Sheriffs, volunteers reach out to Houma after Ida

Staff Report

The trips out of town in late August and early September are becoming a bit too routine for Sheriff Brett Stassi and others across Louisiana.

Annie Bossier of Lottie and Glyn McNickens of Addis have made trips back and forth to Terrebonne Parish to help prepare food and bring hygiene items to first-responders and residents working in the aftermath of Hurricane Ida.

He and sheriffs from other parishes have stayed busy in the south Louisiana in efforts to help residents and fellow first-responders in the aftermath of Hurricane Ida.

Stassi – now president of the Louisiana Sheriff’s Association – was among the many who helped in Lake Charles after Hurricane Laura one year ago.

Iberville Parish Sheriff Brett Stassi is seen here with Terrebonne Parish Sheriff Tim Slaughter, who has been at the helm of the recovery efforts in his home parish following Hurricane Ida.

“This one might be worse,” Stassi said. “There’s so much damage to homes here … it’s unbelievable.”

Rene Thibodeaux, sheriff in neighboring Pointe Coupee Parish, drove 70 miles south to Grand Isle to deliver lunches that same afternoon.

He said he had never seen damage that severe in his life.

“It removed the roofs off of homes, brought five and six feet in sand into other homes and wiped out so many structures along the way,” Thibodeaux said.

“I’ve gone there a lot over the years, and it’s hard to believe how much damage one storm could do.”

Sheriff Brett Stassi (second from left) and other sheriffs and volunteers have been at the helm of the recovery efforts for residents in Terrebonne and other parishes devastated by Hurricane Ida.

For Annie Bossier, of Lottie, and Glynn McKinnon, of Grosse Tete, the post-storm situation has had them on the road every evening to cook and serve food, as well as deliver hygiene items.

They’ve even collected laundry from electrical workers and washed it.

It all began as a Facebook post in which they sought donations for residents and workers in the area.

“We’ve been to Plaquemines Parish, St. Mary, Lafourche and now Terrebonne,” Bossier said.

“We had gotten notification from the Coast Guard last week that said they were hungry and wanted real food.”

Thousands of donated items line shelves in a storage area at the Terrebonne Parish Sheriffs Office in the aftermath of Hurricane Ida.

They now wash clothes and feed 50 linemen a day.

McKinnen gave a simple reason why she and Bossier got involved.

“If the storm wouldn’t have shifted, this could’ve been us,” she said, referring to damage throughout the area.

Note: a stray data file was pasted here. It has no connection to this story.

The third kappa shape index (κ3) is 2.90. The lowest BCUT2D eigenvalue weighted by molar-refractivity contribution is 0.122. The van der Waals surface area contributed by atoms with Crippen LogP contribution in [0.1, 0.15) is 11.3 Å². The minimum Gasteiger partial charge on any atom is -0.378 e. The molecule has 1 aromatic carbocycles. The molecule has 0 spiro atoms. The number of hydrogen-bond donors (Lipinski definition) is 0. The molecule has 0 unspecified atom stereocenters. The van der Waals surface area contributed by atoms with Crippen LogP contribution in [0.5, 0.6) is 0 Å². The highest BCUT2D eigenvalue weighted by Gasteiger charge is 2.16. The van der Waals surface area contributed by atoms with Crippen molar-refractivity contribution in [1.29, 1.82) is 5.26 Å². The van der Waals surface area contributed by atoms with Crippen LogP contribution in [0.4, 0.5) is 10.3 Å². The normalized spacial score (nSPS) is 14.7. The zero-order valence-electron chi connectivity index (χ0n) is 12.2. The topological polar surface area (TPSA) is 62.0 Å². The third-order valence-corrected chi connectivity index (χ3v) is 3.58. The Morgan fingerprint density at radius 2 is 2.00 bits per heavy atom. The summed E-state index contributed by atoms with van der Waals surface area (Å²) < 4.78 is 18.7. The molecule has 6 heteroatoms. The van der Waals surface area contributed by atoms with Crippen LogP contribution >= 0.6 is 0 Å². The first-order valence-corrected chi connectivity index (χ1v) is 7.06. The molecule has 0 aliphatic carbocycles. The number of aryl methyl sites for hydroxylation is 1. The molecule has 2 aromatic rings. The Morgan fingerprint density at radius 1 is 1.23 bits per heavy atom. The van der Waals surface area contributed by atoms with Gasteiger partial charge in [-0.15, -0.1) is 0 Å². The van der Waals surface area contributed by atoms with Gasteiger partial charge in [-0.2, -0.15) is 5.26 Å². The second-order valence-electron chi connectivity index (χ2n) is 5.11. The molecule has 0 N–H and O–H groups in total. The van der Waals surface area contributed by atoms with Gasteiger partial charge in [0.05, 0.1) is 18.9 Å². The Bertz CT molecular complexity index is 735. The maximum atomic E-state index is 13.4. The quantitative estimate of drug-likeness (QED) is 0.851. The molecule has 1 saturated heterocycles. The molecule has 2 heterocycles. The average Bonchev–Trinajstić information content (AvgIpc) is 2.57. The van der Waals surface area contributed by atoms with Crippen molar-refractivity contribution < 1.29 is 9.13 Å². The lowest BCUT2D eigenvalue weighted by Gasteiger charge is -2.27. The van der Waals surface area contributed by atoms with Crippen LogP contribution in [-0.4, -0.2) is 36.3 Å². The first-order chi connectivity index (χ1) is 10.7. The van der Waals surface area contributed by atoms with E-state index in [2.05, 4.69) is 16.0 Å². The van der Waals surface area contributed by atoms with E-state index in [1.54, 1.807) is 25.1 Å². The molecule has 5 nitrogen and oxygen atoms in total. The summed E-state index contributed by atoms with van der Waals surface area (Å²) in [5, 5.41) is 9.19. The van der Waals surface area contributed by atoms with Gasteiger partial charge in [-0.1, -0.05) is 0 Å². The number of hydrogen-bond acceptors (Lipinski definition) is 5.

Many utility workers had to sleep in their trucks due to the lack of available hotel rooms.

In addition, they have helped round up donated hygiene items and nonperishable foods that sit along several aisles of shelves in a warehouse on Terrebonne Sheriff’s Office property.

It provided body wipes, pillows, lip moisturizers and other items to the crew workers.

“We’ve rounded up so much Boudreaux’s Butt Paste that it’s not even funny,” Bossier said.

They have collected donations and schools throughout the Westbank area have planned fundraising drives.

Bossier and McMickens had not met until their voluntary work began.

“We had been friends on Facebook, but we did not know each other until the week before last,” Bossier said.

McMickens works for the Louisiana Department of Revenue and owns an arts and crafts business, while Bossier recently finished cosmetology school and owns Bossier’s Jams and Jellies.

Bossier was supposed to work a farmer’s market in Grosse Tete, but she put those plans aside.

“I told them I couldn’t go,” she said. “These people need me here too badly.

“The amount of people here helping is amazing,” Bossier said. “One lady asked me to give her a grocery list so they can go shopping for us.”

It’s a great help for Terrebonne Parish Sheriff Tim Slaughter, who is overseeing recovery in what he called the worst hurricane to hit his area since Hurricane Betsy in 1965.

“How the storm went on the southeastern end on the parish, it hit on the eastern eyewall here and the western eyewall swept the other part of the parish,” he said. “We caught wind and we were pounded for eight or nine hours straight.

“Some of the guys riding in their boats said it was 180 mph and they were constantly being pounded,” Slaughter said. “It was intense.”

The volunteers and Sheriff’s Office staff has helped keep things going, he said.

“We repurposed a lot of people during the storm, so we just shifted gears to keep things going,” he said. “Life must go on.”